Understanding Crystal Growth

Selim Elhadj

After receiving a Ph.D. in chemical engineering from Virginia Polytechnic Institute and State University (Virginia Tech), Selim Elhadj has spent the last three years at Lawrence Livermore National Laboratory contributing to such diverse programs as NIF and biosciences.

“I was brought to the Laboratory because of my knowledge of crystal growth processes, which are essential for understanding thestructural dynamics of nonlinear optical materials and, surprisingly, biological membranes,” says Elhadj. Using atomic force microscopy (AFM), he helped develop a method for mitigating damage on laser optics and characterized the dynamics of surface processes in spores and bacterial membranes exposed to different environmental perturbations.

In AFM, a nanometer-size pointed tip is moved across a substrate in a raster pattern. The amount of force on the tip changes as it passes over variations, such as scratches or elevated areas on the substrate’s surface, which then deflect the tip. AFM records the deflections and reconstructs a complete topography of the surface.

When a substrate is exposed to a solventcontaining atmosphere, a nanometer-thin layer of solvent and a meniscus form where the tip contacts the substrate surface. Elhadj and his colleagues discovered that this approach provides a mechanism by which ions within the material can be transported and redistributed to dissolve mounds and fill in grooves on a material’s surface.

In an LDRD-funded study, Elhadj, Vaughn Draggoo, Alex Chernov, and Jim De Yoreo placed a laser-damaged potassium–dihydrogen–phosphate (KDP) crystal substrate into a tightly controlled atmosphere. As the meniscus passed over imperfections in the crystal, KDP molecules were dissolved from convex features and precipitated in concave ones. This redistribution of material was thermodynamically driven and well predicted by a form of the Gibbs–Thomson law, which relates surface curvature to vapor pressure and chemical potential. Says Elhadj, “The mitigation method relies on the shape-dependent solubility of the features, the contrast in their local solubility, and the molecular fluxes within the solvent layer.”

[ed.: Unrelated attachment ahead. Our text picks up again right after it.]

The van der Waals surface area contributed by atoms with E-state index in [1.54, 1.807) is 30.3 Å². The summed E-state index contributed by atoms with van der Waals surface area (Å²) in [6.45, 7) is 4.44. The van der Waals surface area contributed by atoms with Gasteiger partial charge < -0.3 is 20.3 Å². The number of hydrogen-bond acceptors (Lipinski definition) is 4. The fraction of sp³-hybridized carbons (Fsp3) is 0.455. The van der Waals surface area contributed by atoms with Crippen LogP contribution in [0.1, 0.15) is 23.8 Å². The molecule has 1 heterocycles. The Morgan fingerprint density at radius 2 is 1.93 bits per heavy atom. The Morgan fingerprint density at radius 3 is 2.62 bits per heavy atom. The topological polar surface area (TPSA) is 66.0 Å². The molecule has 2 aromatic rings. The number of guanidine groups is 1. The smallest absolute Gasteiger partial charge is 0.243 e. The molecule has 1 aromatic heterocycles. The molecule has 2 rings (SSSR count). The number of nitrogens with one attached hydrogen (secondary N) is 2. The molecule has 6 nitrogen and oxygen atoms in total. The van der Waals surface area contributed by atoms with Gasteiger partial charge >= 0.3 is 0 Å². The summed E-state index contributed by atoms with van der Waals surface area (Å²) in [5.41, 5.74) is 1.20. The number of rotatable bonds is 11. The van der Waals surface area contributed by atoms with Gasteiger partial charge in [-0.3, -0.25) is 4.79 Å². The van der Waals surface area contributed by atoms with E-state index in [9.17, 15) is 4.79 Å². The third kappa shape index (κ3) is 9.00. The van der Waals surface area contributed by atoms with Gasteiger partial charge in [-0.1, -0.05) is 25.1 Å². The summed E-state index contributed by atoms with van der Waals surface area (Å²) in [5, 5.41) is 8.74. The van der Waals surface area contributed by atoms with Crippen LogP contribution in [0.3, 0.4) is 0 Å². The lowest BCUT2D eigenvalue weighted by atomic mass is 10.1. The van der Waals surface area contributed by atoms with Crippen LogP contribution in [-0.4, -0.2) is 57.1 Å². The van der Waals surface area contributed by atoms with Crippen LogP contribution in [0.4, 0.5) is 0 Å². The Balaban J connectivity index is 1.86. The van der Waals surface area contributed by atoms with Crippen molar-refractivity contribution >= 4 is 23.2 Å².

Elhadj has also worked with Ibo Matthews and Steven Yang to research methods that will mitigate defects in silica optics by using lasers to melt and vaporize silica. “We used thermographic techniques to measure the temperature of the laserexposed surfaces,” he says. “We then included these measurements in odels to predict how the optical materials change and to build diagnostic tools for process control. Measuring the temperature is essential because it represents the driving force of the observed changes relevant to laser-based mitigation.”

In a project funded by the Department of Energy and other government agencies, Elhadj and Alex Malkin used AFM to characterize bacterial spores and study structural dynamics of cell surfaces at subnanometer resolution. “Bacteria derive many of their characteristics from their environment,” says Elhadj. “We can measure their structures to deduce formulation signatures, for example, to determine if bacteria grew in their natural environment or were manufactured.”

AFM is an excellent tool for studying extremely small organisms because spore formulation can be observed in vivo using high-resolution images. “AFM is the only technique that can provide structural information at the scales we are interested in and within relevant environments,” says Elhadj. As a result of his efforts, Elhadj has helped expand AFM as a tool for mission-related applications. In doing so, he has deepened the Laboratory’s understanding of complex biological crystal growth processes.

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